Scientists crack wheat's genetic code
Wheat husks wait to be harvested at the start of harvesting in Chebsey near Stafford, United Kingdom.
TEXT OF STORY
BOB MOON: British researchers have successfully mapped the genetic makeup of wheat. And they've released the raw data today.
The BBC's Rebecca Singer reports now on how the scientific breakthrough could help wheat farmers around the world.
REBECCA SINGER: Cracking the genetic secrets of this humble plant means scientists can now start to develop wheat crops better able to cope with harsh conditions. We've already seen the effect of droughts and wildfires on the price of wheat this summer. Russia banned sales of wheat to other countries -- in an attempt to keep the cost of bread under control.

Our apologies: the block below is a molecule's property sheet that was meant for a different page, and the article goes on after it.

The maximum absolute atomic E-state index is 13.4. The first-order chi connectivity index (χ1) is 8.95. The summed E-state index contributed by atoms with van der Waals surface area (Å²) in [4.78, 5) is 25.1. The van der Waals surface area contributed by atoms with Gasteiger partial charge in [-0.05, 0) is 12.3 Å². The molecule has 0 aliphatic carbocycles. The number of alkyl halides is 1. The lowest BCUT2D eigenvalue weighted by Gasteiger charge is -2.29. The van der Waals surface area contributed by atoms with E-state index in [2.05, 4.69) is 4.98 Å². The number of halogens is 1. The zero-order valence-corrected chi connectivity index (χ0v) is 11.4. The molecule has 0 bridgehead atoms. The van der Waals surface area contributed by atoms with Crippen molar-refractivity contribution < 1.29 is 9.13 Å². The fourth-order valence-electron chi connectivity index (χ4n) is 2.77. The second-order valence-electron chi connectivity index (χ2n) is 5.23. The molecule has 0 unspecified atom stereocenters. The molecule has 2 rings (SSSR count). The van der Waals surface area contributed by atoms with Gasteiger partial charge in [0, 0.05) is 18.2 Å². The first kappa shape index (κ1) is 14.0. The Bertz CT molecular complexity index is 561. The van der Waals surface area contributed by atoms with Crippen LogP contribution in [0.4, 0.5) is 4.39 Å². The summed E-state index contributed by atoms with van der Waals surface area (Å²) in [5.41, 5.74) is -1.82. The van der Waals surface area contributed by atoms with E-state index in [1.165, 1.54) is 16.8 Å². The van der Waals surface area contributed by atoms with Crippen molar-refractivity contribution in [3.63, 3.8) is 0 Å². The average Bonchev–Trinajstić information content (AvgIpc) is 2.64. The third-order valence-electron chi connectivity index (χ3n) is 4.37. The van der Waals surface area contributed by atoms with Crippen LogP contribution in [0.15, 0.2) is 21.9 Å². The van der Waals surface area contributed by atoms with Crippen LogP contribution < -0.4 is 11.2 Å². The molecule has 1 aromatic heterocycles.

Professor Mike Bevan is director of the John Innes Centre in Norwich, which worked on the project. He says the breakthrough will also help farmers increase production...
MIKE BEVAN: Because in the next 20 or 30 years there will be many more mouths to feed in the world and wheat has a very important role to play in feeding the world's population.
And doing that will also help stabilize food prices. It's predicted that within the next 40 years, world food production will need to increase by 50 percent.
And other scientists say this breakthrough gives companies the tools to breed new plants using either conventional techniques or genetically-modified technologies.
But if you ever thought wheat was a simple crop, just think -- its genetic code is five times larger than humans.
In London, I'm the BBC's Rebecca Singer for Marketplace.